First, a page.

Saute 8 oz of sliced button mushrooms (or whatever you have available) in 4 Tablespoons of butter or a mixture of butter and olive oil. Add salt and pepper to taste. Add ½ cup of chopped parsley and ½ cup of Marsala wine. Cook over medium until nearly dry. Spread mushroom mixture on crostini. The mushrooms can be pureed with a bit of cold butter to make a nice mushroom pate.

Cucumber antipasti with goat cheese and slow roasted tomatoes
Peel and slice two good cucumbers into 1” slices. Mix fresh goat cheese with a bit of salt and pepper and top each slice with a small spoonful of goat cheese. Top cheese with a half slow roasted tomato.

Slow roasted tomatoes
Wash and then slice a basket of cherry tomatoes into halves. Place in a bowl and add ½ cup olive oil and 1 tablespoon or dried basil and oregano, some salt and pepper and a spoonful of sugar if the tomatoes are not that ripe. Turn the tomatoes out onto a large cookie sheet and turn each one over so the cut side is up. Place in a 300 degree oven for 45 minutes, then turn off the oven and allow the tomatoes to dry (overnight is fine). Place in a plastic container and keep in the refrigerator until needed.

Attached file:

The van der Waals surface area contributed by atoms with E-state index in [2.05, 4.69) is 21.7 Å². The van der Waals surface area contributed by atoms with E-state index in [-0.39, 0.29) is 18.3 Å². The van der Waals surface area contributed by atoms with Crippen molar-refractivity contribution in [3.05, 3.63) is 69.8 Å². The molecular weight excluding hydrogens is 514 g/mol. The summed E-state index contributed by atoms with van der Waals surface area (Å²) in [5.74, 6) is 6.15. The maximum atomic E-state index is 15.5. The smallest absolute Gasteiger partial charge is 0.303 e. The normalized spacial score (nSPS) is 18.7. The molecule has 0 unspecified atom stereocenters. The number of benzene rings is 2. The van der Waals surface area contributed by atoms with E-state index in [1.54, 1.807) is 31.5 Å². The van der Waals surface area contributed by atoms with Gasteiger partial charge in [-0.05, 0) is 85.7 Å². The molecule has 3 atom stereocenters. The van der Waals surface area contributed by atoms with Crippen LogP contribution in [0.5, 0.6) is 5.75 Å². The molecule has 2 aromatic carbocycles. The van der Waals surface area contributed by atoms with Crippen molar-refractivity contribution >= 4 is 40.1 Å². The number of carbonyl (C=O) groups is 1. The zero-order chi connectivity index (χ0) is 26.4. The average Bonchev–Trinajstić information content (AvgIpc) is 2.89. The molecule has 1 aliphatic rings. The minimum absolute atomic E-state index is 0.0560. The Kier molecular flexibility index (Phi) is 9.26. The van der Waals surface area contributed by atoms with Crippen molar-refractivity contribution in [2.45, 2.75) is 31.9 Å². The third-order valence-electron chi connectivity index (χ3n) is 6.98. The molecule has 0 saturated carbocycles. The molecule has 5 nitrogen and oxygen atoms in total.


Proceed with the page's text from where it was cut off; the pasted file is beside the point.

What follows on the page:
Tagliatelle with tomato and vegetable sauce
Make fresh pasta, or purchase fresh or dry pasta (tagliatelle or fettuccini)

Basic Tomato and Vegetable Sauce
Serves 12
Cooking time: 1 ½ hours
It is preferable to use a combination of fresh and canned tomatoes. But local conditions may dictate what you use.
¼ cup olive oil
2 stalks celery
1 white or yellow onion
6 unpeeled carrots
Handful flat-leafed Italian parsley
2 cloves garlic
¼ teaspoon hot red pepper flakes (peperoncini), optional
A few leaves of fresh basil
2 pounds fresh cherry tomatoes
2 teaspoons salt
1 quart tomato puree (called passata di pomodori—look for the Pomi brand in the U.S.)
2 cups water (or more)
1 cup dry white wine (or more)
1 cup grated pecorino Romano cheese, to be added at the end.

Pour enough olive oil into a heavy frying pan (11 inches diameter, 2 inches tall) to cover its bottom, and place it over medium heat.

After washing the vegetables, chop the celery and onion coarsely, mince the parsley and garlic together, and grate the carrots on the largest holes of the grater. Add to hot oil, stir, and cover pot.

After the vegetables have softened, add the pepper flakes, basil and the de-stemmed, washed cherry tomatoes. Sprinkle with the salt and cover.